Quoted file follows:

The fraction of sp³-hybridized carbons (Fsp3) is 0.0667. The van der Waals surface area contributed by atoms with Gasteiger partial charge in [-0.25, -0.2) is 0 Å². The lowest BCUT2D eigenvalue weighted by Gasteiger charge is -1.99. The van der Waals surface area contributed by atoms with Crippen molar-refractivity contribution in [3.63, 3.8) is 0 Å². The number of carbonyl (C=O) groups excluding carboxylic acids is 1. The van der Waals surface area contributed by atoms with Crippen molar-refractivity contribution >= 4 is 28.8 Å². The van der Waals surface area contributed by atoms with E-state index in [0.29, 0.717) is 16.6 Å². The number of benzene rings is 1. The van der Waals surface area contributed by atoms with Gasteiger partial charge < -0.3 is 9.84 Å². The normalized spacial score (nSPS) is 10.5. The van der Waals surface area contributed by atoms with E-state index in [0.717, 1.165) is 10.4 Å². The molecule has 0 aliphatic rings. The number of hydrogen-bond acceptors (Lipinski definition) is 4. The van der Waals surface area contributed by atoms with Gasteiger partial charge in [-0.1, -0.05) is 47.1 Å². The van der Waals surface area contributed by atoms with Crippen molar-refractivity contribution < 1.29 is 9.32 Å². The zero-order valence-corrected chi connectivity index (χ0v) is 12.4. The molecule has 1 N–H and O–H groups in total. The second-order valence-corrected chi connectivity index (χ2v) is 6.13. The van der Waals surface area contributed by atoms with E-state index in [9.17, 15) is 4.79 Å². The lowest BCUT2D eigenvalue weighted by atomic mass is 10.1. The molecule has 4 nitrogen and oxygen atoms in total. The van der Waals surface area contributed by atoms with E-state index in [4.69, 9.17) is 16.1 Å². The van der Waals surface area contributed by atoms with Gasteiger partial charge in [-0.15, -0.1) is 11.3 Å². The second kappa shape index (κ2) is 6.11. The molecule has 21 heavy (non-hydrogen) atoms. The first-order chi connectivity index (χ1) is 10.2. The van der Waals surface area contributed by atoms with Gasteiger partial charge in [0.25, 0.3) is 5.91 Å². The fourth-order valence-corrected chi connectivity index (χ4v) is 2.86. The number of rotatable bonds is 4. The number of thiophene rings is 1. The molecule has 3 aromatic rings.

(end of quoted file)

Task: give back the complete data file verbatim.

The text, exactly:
The fraction of sp³-hybridized carbons (Fsp3) is 0.0667. The van der Waals surface area contributed by atoms with Gasteiger partial charge in [-0.25, -0.2) is 0 Å². The lowest BCUT2D eigenvalue weighted by Gasteiger charge is -1.99. The van der Waals surface area contributed by atoms with Crippen molar-refractivity contribution in [3.63, 3.8) is 0 Å². The number of carbonyl (C=O) groups excluding carboxylic acids is 1. The van der Waals surface area contributed by atoms with Crippen molar-refractivity contribution >= 4 is 28.8 Å². The van der Waals surface area contributed by atoms with E-state index in [0.29, 0.717) is 16.6 Å². The number of benzene rings is 1. The van der Waals surface area contributed by atoms with Gasteiger partial charge < -0.3 is 9.84 Å². The normalized spacial score (nSPS) is 10.5. The van der Waals surface area contributed by atoms with E-state index in [0.717, 1.165) is 10.4 Å². The molecule has 0 aliphatic rings. The number of hydrogen-bond acceptors (Lipinski definition) is 4. The van der Waals surface area contributed by atoms with Gasteiger partial charge in [-0.1, -0.05) is 47.1 Å². The van der Waals surface area contributed by atoms with Crippen molar-refractivity contribution < 1.29 is 9.32 Å². The zero-order valence-corrected chi connectivity index (χ0v) is 12.4. The molecule has 1 N–H and O–H groups in total. The second-order valence-corrected chi connectivity index (χ2v) is 6.13. The van der Waals surface area contributed by atoms with E-state index in [9.17, 15) is 4.79 Å². The lowest BCUT2D eigenvalue weighted by atomic mass is 10.1. The molecule has 4 nitrogen and oxygen atoms in total. The van der Waals surface area contributed by atoms with E-state index in [4.69, 9.17) is 16.1 Å². The van der Waals surface area contributed by atoms with Gasteiger partial charge in [-0.15, -0.1) is 11.3 Å². The second kappa shape index (κ2) is 6.11. The molecule has 21 heavy (non-hydrogen) atoms. The first-order chi connectivity index (χ1) is 10.2. The van der Waals surface area contributed by atoms with Gasteiger partial charge in [0.25, 0.3) is 5.91 Å². The fourth-order valence-corrected chi connectivity index (χ4v) is 2.86. The number of rotatable bonds is 4. The number of thiophene rings is 1. The molecule has 3 aromatic rings.